That is very strange, because the moment a non-working under-warranty PS3 comes in, a replacement is to be given. The service center professionals don’t have the permissions or the expertise to diagnose issues with the PS3 hardware, so beyond checking the cables, there is nothing for them to do but to issue a replacement once they have verified that there’s no physical damage on the unit. So if anyone is facing a long delay in getting a replacement, I would request you to send me their case IDs, so we can look into it.

Is there any possibility of offering a paid extended warranty?

Sony India does offer extended warranty for some of its products, so I can discuss the possibility of offering the same for the PS3, provided it is economically viable.

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Do you see Blu-ray manufacturing picking up in India, and maybe even one day extending beyond movies to include PS3 game manufacturing?

In India, we’re in a fortunate position to have Sony electronics, music, movies, television, and PlayStation here so we have an advantage in that sense. We’ve started evaluating whether there is a big enough market for Blu-ray in India. I’ve been pushing Sony DADC (disc manufacturing) to go ahead with it. The biggest factor is how fast Indian content comes to Blu-ray, and the quality of that content. If you look at the current Bollywood offerings on Blu-ray, they look like upscaled DVDs. So once we start seeing a move towards proper Blu-ray-worthy HD content from India, it won’t be long before they’re manufactured here, especially considering that even prices on imported Blu-rays are always dropping. I don’t see that taking any longer than one year from now. And once that happens, and there is a Blu-ay production line at DADC here, we can easily start manufacturing PS3 games here.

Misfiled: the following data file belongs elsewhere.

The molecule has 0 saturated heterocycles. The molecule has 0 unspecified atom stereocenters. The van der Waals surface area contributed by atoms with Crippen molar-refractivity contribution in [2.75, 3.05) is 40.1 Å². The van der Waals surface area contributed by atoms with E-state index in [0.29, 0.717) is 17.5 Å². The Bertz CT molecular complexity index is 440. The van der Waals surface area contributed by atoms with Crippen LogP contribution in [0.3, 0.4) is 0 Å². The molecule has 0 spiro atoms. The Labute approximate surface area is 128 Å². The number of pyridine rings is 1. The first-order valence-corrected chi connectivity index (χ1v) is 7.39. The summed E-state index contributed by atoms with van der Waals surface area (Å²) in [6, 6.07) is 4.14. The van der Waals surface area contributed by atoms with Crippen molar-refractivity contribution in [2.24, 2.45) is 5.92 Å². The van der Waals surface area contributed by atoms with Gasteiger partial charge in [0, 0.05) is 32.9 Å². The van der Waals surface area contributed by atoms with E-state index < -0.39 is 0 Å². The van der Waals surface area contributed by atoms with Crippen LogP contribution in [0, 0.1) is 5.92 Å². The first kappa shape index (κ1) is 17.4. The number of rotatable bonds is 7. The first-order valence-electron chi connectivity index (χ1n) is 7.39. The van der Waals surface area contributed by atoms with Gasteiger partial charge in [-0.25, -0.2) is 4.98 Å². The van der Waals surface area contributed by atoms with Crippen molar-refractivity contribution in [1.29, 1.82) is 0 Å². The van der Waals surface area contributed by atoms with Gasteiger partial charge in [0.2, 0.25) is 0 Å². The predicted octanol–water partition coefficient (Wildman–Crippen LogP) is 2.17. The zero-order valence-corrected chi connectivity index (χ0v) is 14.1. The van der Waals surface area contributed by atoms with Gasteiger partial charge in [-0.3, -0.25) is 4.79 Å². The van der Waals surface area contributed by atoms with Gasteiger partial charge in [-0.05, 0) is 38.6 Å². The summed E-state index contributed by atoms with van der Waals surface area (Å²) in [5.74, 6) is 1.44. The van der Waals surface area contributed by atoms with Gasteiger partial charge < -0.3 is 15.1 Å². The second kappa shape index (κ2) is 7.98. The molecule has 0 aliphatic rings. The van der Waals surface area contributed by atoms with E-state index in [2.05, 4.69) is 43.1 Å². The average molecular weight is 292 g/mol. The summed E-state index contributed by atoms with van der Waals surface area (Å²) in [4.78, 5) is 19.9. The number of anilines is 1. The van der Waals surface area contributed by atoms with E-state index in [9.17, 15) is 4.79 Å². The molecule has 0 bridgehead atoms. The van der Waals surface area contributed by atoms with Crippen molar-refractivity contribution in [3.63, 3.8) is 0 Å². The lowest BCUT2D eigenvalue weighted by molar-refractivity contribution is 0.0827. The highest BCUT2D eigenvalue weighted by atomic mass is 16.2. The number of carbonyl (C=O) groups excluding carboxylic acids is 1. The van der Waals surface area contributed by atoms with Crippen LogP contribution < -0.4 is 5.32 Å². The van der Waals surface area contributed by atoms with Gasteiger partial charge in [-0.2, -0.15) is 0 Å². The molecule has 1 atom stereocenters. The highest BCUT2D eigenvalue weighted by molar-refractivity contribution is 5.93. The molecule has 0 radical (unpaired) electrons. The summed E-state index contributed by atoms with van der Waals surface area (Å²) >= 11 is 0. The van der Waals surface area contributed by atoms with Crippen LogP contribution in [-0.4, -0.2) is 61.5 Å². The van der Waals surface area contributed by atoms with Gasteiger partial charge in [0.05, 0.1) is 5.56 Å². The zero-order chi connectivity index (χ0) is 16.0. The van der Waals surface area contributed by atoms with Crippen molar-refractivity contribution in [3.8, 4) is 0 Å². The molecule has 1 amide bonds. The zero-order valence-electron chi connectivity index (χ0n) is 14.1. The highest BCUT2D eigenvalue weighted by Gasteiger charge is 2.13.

Finally, how do you see Sony PlayStation growing in the next 12 months across the three platforms?

I think the PS3 is on a roll right now, and now we will focus on the in-store experience. We want people to try out its many features, especially once Move comes in. But in terms of mass communication via TV and print, we will continue to focus on the PS2 and PSP, because the distribution width has now greatly increased, and doing in-store demos for an entry-level console like a PS2 isn’t practical. Over the last two and a half years, we’ve sold around 225,000 PS2s. So now if we can get even 10 percent of these people to move up to the PS3 this year, that’s a decent number. In order to showcase the sort of quality, high-end entertainment that’s on show on PlayStation, we have the PSP and PS3. But the primary focus is to keep getting more and more people to start gaming, and the PS2 and PSP are the best ways to achieve this. So the PSP will play a dual role, but we’re very excited for all three platforms in the coming year, and we’re confident that we’ll see a very healthy growth for all three, thanks to some great games that are on the way.